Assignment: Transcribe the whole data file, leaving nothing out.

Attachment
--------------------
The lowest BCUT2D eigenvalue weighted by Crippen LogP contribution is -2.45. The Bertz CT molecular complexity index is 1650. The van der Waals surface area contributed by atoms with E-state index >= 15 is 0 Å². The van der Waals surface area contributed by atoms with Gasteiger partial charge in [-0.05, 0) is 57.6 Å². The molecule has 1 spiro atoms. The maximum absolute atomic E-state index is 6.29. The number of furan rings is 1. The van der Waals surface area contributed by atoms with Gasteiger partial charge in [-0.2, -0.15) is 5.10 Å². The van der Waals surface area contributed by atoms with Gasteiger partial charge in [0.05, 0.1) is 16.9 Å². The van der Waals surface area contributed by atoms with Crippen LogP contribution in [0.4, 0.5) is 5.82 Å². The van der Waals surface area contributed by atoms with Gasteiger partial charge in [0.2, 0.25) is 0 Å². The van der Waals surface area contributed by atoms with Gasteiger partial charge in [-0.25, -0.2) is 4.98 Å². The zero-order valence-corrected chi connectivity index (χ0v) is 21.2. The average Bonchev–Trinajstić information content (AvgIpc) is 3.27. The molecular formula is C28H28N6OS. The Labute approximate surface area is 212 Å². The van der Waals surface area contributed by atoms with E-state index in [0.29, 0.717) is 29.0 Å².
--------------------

The lowest BCUT2D eigenvalue weighted by Crippen LogP contribution is -2.45. The Bertz CT molecular complexity index is 1650. The van der Waals surface area contributed by atoms with E-state index >= 15 is 0 Å². The van der Waals surface area contributed by atoms with Gasteiger partial charge in [-0.05, 0) is 57.6 Å². The molecule has 1 spiro atoms. The maximum absolute atomic E-state index is 6.29. The number of furan rings is 1. The van der Waals surface area contributed by atoms with Gasteiger partial charge in [-0.2, -0.15) is 5.10 Å². The van der Waals surface area contributed by atoms with Gasteiger partial charge in [0.05, 0.1) is 16.9 Å². The van der Waals surface area contributed by atoms with Crippen LogP contribution in [0.4, 0.5) is 5.82 Å². The van der Waals surface area contributed by atoms with Gasteiger partial charge in [0.2, 0.25) is 0 Å². The van der Waals surface area contributed by atoms with Gasteiger partial charge in [-0.25, -0.2) is 4.98 Å². The zero-order valence-corrected chi connectivity index (χ0v) is 21.2. The average Bonchev–Trinajstić information content (AvgIpc) is 3.27. The molecular formula is C28H28N6OS. The Labute approximate surface area is 212 Å². The van der Waals surface area contributed by atoms with E-state index in [0.29, 0.717) is 29.0 Å².